Runa Laila had recorded many film songs as a playback singer beginning in the late ’60s, but she really shot to fame in the early ’70s on the "Zia Moheyuddin Show". Appearing in a tight-fitting shirt and bell-bottomed trousers with her sister Dina Laila to sing "Shakira Ki Maan Yeh Boli", she was probably Pakistani television’s first pop star. Since her appearance on PTV, the raucous number "Hoye, Hoye, Hoye, Dil Dharke", originally recorded for the film "Anjuman", was never identified with anyone else. Her instant celebrity also meant that she easily procured recording contracts and was able to release her own albums on LPs complete with psychedelic sleeves.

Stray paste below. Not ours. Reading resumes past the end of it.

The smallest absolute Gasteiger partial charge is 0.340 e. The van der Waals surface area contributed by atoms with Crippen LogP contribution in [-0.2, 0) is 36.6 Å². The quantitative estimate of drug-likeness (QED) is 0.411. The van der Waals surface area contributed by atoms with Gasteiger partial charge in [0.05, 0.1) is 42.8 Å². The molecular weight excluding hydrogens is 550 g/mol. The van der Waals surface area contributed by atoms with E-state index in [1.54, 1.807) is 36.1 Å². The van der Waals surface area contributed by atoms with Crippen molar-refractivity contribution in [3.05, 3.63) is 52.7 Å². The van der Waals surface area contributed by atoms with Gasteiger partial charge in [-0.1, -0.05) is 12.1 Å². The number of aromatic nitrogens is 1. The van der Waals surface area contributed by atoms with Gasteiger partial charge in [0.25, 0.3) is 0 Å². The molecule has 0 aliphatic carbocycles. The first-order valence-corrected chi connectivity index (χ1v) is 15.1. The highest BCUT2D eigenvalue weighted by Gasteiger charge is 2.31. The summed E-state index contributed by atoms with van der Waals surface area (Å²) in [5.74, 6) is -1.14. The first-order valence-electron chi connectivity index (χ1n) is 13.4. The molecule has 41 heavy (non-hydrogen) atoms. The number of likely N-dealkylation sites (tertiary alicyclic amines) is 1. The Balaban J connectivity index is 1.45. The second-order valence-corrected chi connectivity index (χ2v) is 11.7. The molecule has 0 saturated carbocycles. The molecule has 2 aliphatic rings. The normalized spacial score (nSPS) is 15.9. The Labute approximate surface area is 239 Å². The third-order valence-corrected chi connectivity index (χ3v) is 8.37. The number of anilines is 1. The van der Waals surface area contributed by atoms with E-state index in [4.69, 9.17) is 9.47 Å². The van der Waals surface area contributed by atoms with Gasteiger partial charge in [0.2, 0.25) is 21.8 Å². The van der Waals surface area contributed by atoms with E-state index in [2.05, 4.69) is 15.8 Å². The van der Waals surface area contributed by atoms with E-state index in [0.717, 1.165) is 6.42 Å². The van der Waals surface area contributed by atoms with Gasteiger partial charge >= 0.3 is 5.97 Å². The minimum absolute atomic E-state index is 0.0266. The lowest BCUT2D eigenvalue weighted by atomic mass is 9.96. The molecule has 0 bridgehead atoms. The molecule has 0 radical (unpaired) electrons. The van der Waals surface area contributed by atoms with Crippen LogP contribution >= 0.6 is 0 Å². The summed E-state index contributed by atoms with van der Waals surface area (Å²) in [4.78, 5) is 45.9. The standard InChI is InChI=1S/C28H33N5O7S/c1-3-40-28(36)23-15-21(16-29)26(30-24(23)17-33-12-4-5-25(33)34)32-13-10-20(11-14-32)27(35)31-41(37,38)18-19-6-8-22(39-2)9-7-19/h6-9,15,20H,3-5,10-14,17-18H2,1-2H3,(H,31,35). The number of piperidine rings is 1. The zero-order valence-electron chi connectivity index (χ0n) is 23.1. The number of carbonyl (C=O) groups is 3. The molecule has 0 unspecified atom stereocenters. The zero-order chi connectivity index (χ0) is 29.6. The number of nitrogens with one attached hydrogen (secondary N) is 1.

Pakistan’s first male pop star was easily Alamgir who arrived in West Pakistan, like Runa Laila, from Dhaka. Alamgir’s first big hit, the rebelliously upbeat "Dekha Na Tha (Kabhi Hum Ne Yeh Sama)", remains the song he is still most identified with, though later songs such as "Yeh Shaam Aur Tera Naam" and "Mein Ne Tumhare Gagar Se Kabhi Pani" continued to add to his oeuvre. There is no denying Alamgir’s contribution to the evolution of the pop music genre in Pakistan, even if he did later succumb to some political correctness by mauling the lyrics of "Dekha Na Tha" (the subversive word "nasha" became the milder "jadoo") in culturally more repressive times. Alamgir, it must be said, laid the groundwork that countless others used to break into the music industry. He not only sang well, he was a performer in the true sense of the word, dancing, shaking his trademark tambourine and emoting for television audiences. Later on, he would also introduce instruments such as the acoustic guitar and keyboards on camera in his television performances.